Humberto Soto thought the $6,411 Chase credit card debt he incurred before his 2012 bankruptcy had been discharged, but when the 51-year-old former hospital worker tried to rent an apartment in January, a housing agency ran his credit and spotted the debt.
Soto called JPMorgan Chase, who held the debt. Chase told Soto he either had to pay or else lose the apartment. Soto called his lawyer, who called the housing agency. Soto got the apartment, and he did not have to pay Chase.
Soto’s experience is playing out by the thousand across the United States, with large financial institutions failing to extinguish debts that federal judges have ordered discharged in bankruptcy courts. By keeping the debts alive, banks are “essentially forcing borrowers to make payments on bills that they do not legally owe,” according to the New York Times. The Times calls the not-dead-yet debts “zombie” debts.
The banks say they comply with all federal laws regarding debt collection and sale of debt holdings, but lawyers in the United States Trustee Program are investigating Chase, Bank of America, Citigroup and General Electric’s financing arm, alleging that the institutions are effectively holding consumer credit reports hostage until borrowers pay—even borrowers whose debts have been discharged through bankruptcy.
Charlotte Bankruptcy Lawyer Bryan W. Stone of Arnold & Smith, PLLC answers the question “Do I need an attorney to file bankruptcy?”
A Milwaukee bankruptcy judge has sanctioned a bankruptcy petition preparer after having the woman hauled into court in handcuffs and shackles by the United States Marshals Service.
The woman, Katee Sims, faced contempt charges for continuing to prepare bankruptcy petitions for third parties, despite being ordered in July to stop doing so.
Sims said she first got into the business when she was at the courthouse working on her own bankruptcy petition. A man sitting next to her told her he was a bankruptcy petition preparer. Although Sims had filed bankruptcy herself five times, she had no professional experience or training helping third parties prepare petitions.
Nevertheless, she launched a bankruptcy petition preparation business, offering to assist people with filling out bankruptcy forms. Bankruptcy petition preparers are prohibited by federal law from providing any legal advice or answering even basic questions for clients. The Milwaukee Journal Sentinel described petition preparers as “typists.”
The Journal Sentinel reported that, until 2012, the Milwaukee area was a bankruptcy petition preparer hotbed, and had more preparers in business in its federal court district than nearly every other district in the country. Many of these petition preparers charged clients what were seen as excessive fees, and they were accused of submitting bankruptcy paperwork rife with errors.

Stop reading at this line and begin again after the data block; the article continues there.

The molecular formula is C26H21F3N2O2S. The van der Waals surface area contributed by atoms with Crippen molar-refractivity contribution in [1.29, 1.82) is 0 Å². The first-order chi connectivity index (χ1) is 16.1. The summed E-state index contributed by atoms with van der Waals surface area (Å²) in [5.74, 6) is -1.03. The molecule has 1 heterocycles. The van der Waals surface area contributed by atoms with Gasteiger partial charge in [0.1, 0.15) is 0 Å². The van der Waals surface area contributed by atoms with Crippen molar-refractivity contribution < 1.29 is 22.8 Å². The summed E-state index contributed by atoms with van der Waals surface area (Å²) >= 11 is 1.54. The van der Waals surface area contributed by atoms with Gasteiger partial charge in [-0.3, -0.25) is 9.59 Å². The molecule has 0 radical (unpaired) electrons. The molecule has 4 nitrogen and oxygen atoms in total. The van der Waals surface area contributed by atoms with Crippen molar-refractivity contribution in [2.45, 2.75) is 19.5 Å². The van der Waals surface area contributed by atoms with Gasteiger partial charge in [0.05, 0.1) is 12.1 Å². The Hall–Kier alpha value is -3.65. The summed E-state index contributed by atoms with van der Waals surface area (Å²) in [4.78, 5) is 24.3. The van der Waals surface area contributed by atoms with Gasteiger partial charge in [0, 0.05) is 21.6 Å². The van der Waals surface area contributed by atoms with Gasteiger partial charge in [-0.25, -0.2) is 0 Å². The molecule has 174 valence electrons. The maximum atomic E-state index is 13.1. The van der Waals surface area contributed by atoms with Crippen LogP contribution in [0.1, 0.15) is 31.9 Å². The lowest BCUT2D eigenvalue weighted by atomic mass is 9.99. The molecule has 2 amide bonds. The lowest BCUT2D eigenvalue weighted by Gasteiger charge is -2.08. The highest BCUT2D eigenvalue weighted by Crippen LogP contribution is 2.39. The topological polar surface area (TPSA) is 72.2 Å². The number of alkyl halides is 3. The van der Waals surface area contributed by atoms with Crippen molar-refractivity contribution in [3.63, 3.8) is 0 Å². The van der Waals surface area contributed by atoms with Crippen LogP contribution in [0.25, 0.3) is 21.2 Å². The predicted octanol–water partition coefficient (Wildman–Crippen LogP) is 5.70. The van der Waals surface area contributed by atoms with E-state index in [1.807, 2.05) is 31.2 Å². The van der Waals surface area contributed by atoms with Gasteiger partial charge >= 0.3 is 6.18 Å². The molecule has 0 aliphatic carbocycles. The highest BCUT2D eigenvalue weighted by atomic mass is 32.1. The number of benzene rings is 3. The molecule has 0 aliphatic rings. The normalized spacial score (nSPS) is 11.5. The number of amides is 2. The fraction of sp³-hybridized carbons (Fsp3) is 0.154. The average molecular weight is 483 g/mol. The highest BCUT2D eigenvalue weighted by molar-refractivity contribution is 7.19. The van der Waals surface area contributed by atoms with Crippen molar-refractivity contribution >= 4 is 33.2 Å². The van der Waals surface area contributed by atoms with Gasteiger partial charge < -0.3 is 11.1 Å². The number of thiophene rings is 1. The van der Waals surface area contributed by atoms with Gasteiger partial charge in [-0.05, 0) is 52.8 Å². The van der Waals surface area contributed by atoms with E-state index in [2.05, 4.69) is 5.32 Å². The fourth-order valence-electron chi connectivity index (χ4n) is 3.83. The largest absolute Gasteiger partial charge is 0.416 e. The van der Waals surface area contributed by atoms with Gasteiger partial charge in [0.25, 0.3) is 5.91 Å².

Charlotte Bankruptcy Lawyer Bryan W. Stone of Arnold & Smith, PLLC answers the question “What are my alternatives to bankruptcy ?”
As North Carolina continues to struggle with the issue of whether to opt in or opt out of the Affordable Care Act’s Medicaid expansion, economists at Columbia University are touting what they see as one of the expansion’s indirect benefits: a reduction in bankruptcies.
As is now well known, the Affordable Care Act—known in common parlance as Obamacare—gave states the option of expanding Medicaid coverage to low-income citizens.
As it turned out, the “option” was not really an option at all. It was a requirement. States were required to expand Medicaid eligibility to people whose incomes were less than 138-percent of the Federal Poverty Level. That amounts to an annual income of $19,530 for a family of three, by year-2013 standards.
A number of states took the word “option” seriously and opted out of the Medicaid expansion. They fought the Obama administration all the way to the United States Supreme Court. In 2012, the high court sided with states that viewed the term “option” as just that. States could opt out, the court ruled.
Officials in states that opted out worried that swelling Medicaid rolls would drain state coffers. The federal government has agreed to foot the bill for Medicaid expansion until 2016, with its share of the bill dropping to 90-percent thereafter.
Charlotte Bankruptcy Lawyer Bryan W. Stone of Arnold & Smith, PLLC answers the question “Can I buy a home after bankruptcy?”
Mary Santiago has lived in an East Village apartment for nearly 50 years. She still pays a monthly rental of $800. Her right and the rights of other New York residents to rent-stabilized leases may be in jeopardy after a bankruptcy trustee sold Ms. Santiago’s lease to her landlord.
East Village is a neighborhood in Manhattan, which is one of five boroughs that make up New York City, New York. In 2014, the average monthly rental of a studio apartment in a building without a doorman in East Village has run between $2,000 and $3,000. Monthly one and two-bedroom apartment rentals can exceed $4,000.
Rent stabilization programs are used to “protect tenants in privately owned buildings from illegal rent increases” and to ensure tenants receive required services, have their leases renewed if desired, and protect them from illegal evictions. The New York City Rent Guidelines Board enforces the city’s rent stabilization policies.